You are not going to believe thisJuly 1, 2015 9:22
Saudi’s “pure” YouTube
A group of people in the kingdom have started a new website to show only the “clean” content from YouTube.
August 30, 2009 10:14 by Aarti Nagraj
Saudi’s internet censorship has come under severe criticism from several human rights bodies, even as it continues to impose stricter rules.
Earlier this month, two activists accused the kingdom’s official government internet censor, the Communications and Information Technology Commission (CITC), of blocking their Twitter pages.
Businessman Khaled al Nasser, who began using Twitter in 2007, told the AFP that his tweets covered topics related to human rights and governance issues in Saudi. Some of his tweets provided links to other websites such as a Human Rights Watch report on Saudi Arabia, which may have angered censors, he said.
“But those pages are not blocked, just my page,” he said.
Human rights lawyer Waleed Abulkhair, who also claimed that his twitter account was blocked, said that he had sent tweets about several human rights cases that he and other lawyers are pursuing. Most recently he spoke about the case of the rights lawyer Sulaiman al-Rashudi, who has been detained by police for two years without being charged or tried.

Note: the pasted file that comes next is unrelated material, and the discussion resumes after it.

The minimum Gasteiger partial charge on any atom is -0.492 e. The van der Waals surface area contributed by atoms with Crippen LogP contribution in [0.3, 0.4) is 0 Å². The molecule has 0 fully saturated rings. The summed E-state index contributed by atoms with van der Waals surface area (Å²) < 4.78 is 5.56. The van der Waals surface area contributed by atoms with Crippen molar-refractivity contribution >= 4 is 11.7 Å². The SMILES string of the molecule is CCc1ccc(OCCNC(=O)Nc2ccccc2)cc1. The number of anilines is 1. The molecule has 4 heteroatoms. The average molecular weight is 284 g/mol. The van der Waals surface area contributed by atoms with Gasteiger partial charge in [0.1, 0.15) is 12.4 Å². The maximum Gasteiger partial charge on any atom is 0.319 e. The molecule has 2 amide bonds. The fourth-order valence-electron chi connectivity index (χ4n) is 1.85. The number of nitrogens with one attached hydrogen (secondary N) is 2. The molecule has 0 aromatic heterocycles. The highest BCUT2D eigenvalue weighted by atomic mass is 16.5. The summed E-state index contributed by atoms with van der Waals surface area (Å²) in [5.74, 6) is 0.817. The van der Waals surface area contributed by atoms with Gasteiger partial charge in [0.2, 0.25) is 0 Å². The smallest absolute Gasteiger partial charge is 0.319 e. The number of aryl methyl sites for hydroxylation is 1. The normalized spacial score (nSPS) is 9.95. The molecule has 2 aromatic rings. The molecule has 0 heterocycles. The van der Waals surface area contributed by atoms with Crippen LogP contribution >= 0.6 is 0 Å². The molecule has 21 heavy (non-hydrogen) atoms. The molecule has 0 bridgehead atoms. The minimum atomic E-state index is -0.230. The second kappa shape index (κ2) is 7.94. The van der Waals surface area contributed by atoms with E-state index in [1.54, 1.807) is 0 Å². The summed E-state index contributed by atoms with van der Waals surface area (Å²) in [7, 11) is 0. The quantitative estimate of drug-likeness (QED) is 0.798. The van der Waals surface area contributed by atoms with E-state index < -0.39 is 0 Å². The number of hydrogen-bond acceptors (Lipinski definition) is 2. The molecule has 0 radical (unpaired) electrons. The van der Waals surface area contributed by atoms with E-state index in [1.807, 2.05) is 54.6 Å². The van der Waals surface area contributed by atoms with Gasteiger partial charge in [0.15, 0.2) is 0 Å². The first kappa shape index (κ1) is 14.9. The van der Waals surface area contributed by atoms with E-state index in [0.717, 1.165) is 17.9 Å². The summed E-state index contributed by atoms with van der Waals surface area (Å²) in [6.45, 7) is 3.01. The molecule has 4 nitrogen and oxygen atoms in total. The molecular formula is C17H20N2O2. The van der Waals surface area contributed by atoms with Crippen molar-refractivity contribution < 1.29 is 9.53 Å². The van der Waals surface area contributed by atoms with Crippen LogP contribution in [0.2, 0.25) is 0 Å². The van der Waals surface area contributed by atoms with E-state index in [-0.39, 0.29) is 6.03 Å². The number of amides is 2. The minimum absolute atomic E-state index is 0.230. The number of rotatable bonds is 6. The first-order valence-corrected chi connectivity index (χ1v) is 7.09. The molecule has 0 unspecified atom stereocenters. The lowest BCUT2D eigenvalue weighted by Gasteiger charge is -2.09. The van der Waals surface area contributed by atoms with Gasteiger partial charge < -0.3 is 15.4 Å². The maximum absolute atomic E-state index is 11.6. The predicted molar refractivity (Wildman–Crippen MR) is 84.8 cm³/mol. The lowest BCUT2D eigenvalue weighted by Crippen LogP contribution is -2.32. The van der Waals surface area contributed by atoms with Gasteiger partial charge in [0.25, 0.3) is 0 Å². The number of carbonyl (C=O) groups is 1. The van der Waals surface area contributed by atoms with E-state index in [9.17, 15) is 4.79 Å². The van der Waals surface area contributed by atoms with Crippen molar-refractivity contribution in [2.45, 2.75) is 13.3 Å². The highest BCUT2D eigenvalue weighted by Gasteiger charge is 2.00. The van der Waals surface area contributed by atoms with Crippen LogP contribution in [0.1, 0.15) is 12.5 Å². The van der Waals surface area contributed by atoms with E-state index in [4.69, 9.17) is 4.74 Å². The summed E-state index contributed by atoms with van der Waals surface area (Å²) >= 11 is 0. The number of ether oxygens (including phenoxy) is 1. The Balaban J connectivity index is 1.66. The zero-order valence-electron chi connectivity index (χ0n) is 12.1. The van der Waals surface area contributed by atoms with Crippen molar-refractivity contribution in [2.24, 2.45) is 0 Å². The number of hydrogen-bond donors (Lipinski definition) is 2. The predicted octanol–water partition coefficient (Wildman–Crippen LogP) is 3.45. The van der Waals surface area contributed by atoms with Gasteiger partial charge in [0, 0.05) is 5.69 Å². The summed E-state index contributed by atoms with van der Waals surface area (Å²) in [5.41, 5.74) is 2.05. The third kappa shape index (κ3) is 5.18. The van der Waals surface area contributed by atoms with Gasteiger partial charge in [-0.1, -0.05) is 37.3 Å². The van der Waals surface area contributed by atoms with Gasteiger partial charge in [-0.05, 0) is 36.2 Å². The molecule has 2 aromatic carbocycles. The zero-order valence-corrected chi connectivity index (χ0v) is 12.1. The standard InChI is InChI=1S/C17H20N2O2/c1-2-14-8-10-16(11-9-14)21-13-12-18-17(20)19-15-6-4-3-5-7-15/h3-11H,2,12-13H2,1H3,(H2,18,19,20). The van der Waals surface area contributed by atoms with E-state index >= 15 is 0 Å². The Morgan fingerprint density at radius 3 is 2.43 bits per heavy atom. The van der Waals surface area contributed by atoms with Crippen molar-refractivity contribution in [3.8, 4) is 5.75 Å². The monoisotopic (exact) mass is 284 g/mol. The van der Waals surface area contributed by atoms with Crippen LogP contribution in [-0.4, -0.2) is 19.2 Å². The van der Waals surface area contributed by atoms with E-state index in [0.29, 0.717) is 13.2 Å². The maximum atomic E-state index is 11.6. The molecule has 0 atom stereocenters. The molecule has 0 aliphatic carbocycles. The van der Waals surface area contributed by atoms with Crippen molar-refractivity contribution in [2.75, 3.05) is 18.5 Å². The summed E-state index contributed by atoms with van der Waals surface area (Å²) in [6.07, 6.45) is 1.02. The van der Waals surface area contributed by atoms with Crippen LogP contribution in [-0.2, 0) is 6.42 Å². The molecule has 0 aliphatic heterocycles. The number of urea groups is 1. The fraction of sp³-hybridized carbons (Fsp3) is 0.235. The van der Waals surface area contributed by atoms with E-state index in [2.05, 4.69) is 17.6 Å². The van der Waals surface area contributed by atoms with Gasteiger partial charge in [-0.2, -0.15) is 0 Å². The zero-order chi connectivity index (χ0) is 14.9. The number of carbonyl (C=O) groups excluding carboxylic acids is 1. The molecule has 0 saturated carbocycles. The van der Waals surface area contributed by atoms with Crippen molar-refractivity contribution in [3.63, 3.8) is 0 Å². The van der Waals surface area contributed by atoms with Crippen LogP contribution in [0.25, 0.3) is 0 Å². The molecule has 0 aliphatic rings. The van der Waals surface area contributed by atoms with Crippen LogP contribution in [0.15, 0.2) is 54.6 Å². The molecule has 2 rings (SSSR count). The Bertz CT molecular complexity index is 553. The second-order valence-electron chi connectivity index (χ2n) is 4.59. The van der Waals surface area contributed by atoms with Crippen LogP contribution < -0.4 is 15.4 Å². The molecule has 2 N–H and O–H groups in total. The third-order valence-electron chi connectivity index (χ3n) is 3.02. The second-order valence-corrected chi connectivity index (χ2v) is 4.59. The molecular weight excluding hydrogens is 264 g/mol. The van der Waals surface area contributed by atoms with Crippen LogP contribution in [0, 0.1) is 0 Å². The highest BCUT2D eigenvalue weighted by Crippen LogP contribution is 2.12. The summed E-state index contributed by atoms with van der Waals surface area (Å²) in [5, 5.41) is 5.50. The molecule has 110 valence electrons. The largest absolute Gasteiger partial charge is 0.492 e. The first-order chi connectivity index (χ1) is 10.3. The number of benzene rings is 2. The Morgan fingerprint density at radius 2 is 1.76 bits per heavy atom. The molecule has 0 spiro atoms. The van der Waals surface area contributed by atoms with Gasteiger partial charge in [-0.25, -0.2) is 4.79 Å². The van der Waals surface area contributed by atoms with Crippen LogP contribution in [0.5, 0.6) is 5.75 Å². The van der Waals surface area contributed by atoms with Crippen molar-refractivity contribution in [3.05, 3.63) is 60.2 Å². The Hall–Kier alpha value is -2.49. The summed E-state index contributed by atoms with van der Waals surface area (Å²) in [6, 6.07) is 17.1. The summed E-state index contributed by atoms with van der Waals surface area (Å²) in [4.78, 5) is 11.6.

According to Nasser, his account was blocked just after he tweeted about breakfasting on fried eggs.
“Maybe they [CITC] don’t like eggs,” he jokingly told AFP.
Saudi adopted an e-crimes act in 2007, according to which offenders can face years up to 10 years in prison and fines of SR5 million ($1.3 million) for crimes such as online identity theft and running extremist websites.
In 2008, a local blogger, Fouad al-Farhan, was jailed for writing about political reforms.
A Human Rights Watch report in May 2008 also detailed the case of web critic Ra’if Badawi, who was charged with “setting up an electronic site that insults Islam.” Badawi’s website apparently detailed abuses by the Saudi religious police, and questioned the predominant interpretation of Islam. The prosecution in Jeddah asked for a five-year prison sentence and a fine of SR3 million ($800,000).
The watchdog’s report also claimed that several people hacked Badawi’s website and published his phone numbers, work address and posted threats against Badawi on the website. Badawi reportedly fled the kingdom after the incident.
A report in Business Week published last year alleged that while the country’s CITC uses software to block clear-cut violations, such as pornographic websites and gambling, it also relies on citizens to have sites blocked. Saudi residents reportedly send in roughly 1,200 requests a day for specific sites to be blocked. CITC takes action on about half of those requests, a source told the magazine.
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